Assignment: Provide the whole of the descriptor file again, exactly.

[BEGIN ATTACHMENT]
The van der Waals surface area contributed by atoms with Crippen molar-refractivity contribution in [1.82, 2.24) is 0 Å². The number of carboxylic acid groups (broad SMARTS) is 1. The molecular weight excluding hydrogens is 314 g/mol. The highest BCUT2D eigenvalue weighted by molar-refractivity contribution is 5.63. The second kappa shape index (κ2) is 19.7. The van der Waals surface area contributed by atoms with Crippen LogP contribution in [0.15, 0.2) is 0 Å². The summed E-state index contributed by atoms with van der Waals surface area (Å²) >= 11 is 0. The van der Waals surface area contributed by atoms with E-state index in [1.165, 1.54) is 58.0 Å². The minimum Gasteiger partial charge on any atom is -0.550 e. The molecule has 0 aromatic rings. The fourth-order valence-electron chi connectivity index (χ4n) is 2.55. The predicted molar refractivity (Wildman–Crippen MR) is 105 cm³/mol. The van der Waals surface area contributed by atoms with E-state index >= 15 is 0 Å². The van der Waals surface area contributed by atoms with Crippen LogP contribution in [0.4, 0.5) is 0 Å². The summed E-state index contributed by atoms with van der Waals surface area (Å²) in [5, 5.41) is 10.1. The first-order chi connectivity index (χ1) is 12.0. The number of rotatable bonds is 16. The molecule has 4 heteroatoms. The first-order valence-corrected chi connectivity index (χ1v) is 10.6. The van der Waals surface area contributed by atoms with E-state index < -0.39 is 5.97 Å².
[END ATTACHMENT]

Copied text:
The van der Waals surface area contributed by atoms with Crippen molar-refractivity contribution in [1.82, 2.24) is 0 Å². The number of carboxylic acid groups (broad SMARTS) is 1. The molecular weight excluding hydrogens is 314 g/mol. The highest BCUT2D eigenvalue weighted by molar-refractivity contribution is 5.63. The second kappa shape index (κ2) is 19.7. The van der Waals surface area contributed by atoms with Crippen LogP contribution in [0.15, 0.2) is 0 Å². The summed E-state index contributed by atoms with van der Waals surface area (Å²) >= 11 is 0. The van der Waals surface area contributed by atoms with E-state index in [1.165, 1.54) is 58.0 Å². The minimum Gasteiger partial charge on any atom is -0.550 e. The molecule has 0 aromatic rings. The fourth-order valence-electron chi connectivity index (χ4n) is 2.55. The predicted molar refractivity (Wildman–Crippen MR) is 105 cm³/mol. The van der Waals surface area contributed by atoms with E-state index >= 15 is 0 Å². The van der Waals surface area contributed by atoms with Crippen LogP contribution in [0.4, 0.5) is 0 Å². The summed E-state index contributed by atoms with van der Waals surface area (Å²) in [5, 5.41) is 10.1. The first-order chi connectivity index (χ1) is 12.0. The number of rotatable bonds is 16. The molecule has 4 heteroatoms. The first-order valence-corrected chi connectivity index (χ1v) is 10.6. The van der Waals surface area contributed by atoms with E-state index < -0.39 is 5.97 Å².